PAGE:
FEBRUARY 26, 2007
Substandard trucks driven by low-paid, unqualified Mexican drivers that will threaten national security and endanger American motorists will travel freely throughout the United States under a new Bush Administration pilot project.
The program will lift the current restrictions in place for Mexican truck companies that deliver goods into the U.S. and must remain within the 25-mile commercial zone along the Southwest border. In about 60 days Mexican truck companies will be free to travel from Mexico throughout the United States and back.
The Department of Transportation quietly announced the program by highlighting how U.S. trucks will, for the first time, be allowed to make deliveries in Mexico as part of a cross border trucking operation. Transportation officials ignored the seriousness of unqualified Mexicans driving big rigs on U.S. highways, instead saying that only a “select ” group of Mexican trucking companies will be allowed to make deliveries and that U.S. inspectors would assure all safety standards are met.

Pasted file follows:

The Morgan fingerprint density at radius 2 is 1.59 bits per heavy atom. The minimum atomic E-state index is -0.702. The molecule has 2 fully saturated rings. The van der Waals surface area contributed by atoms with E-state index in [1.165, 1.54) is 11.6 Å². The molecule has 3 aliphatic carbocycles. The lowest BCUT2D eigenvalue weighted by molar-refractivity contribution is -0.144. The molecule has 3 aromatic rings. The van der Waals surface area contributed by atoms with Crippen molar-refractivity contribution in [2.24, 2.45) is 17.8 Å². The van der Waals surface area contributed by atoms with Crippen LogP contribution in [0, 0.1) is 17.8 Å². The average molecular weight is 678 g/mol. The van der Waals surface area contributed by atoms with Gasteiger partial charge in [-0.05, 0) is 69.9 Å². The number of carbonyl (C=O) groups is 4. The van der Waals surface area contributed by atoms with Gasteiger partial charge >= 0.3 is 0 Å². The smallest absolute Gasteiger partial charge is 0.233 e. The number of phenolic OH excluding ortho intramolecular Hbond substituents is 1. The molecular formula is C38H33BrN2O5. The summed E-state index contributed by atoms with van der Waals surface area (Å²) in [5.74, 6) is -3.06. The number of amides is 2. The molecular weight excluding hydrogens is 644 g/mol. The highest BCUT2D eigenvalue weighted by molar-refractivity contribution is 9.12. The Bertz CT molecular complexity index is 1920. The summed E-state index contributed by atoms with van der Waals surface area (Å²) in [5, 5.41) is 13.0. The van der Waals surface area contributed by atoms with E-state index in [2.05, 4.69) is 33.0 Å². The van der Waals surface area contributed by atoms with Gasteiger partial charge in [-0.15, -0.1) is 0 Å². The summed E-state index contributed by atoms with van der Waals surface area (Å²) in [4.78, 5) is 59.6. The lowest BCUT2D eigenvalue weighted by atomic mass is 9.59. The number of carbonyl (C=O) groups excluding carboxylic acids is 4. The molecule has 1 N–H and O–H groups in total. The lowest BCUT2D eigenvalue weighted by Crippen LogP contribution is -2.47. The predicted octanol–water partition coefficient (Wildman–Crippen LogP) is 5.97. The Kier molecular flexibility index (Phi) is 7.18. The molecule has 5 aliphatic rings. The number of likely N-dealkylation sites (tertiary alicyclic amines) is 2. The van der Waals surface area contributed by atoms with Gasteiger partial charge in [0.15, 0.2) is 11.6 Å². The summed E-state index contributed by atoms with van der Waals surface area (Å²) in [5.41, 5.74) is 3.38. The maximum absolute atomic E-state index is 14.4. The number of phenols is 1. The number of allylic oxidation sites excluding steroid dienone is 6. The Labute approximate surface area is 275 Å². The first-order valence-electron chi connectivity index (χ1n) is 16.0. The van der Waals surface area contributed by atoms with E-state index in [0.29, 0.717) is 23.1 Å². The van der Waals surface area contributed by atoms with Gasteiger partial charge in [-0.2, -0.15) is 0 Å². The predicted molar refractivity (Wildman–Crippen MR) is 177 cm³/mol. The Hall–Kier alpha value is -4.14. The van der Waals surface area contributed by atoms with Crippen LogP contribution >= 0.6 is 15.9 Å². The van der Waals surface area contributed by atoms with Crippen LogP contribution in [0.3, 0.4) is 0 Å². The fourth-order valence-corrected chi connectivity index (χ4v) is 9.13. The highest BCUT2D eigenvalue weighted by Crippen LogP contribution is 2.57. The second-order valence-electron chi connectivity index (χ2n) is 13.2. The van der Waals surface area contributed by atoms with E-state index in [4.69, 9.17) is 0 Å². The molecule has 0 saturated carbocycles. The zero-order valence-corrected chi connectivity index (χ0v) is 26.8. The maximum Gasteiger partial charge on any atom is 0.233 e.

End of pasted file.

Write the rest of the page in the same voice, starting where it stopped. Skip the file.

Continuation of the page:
One National Transportation Safety Board member doubts that overwhelmed U.S. inspectors who already lack the personnel to conduct safety reviews of at-risk domestic carriers can take on the additional task. “The situation only gets worse if resources are diverted to the border,” said the board member, Debbie Hersman.
The president of one of the world’s largest labor unions, the International Brotherhood of Teamsters, says allowing foreign truckers to travel freely in the U.S., not only risks national security, it is like playing a game of Russian Roulette on America’s highways. This is because Mexican drivers don’t meet U.S. requirements that include enforcement of hours to prevent fatigue, commercial drivers’ licenses, regular physicals, age limits and drug and alcohol tests.
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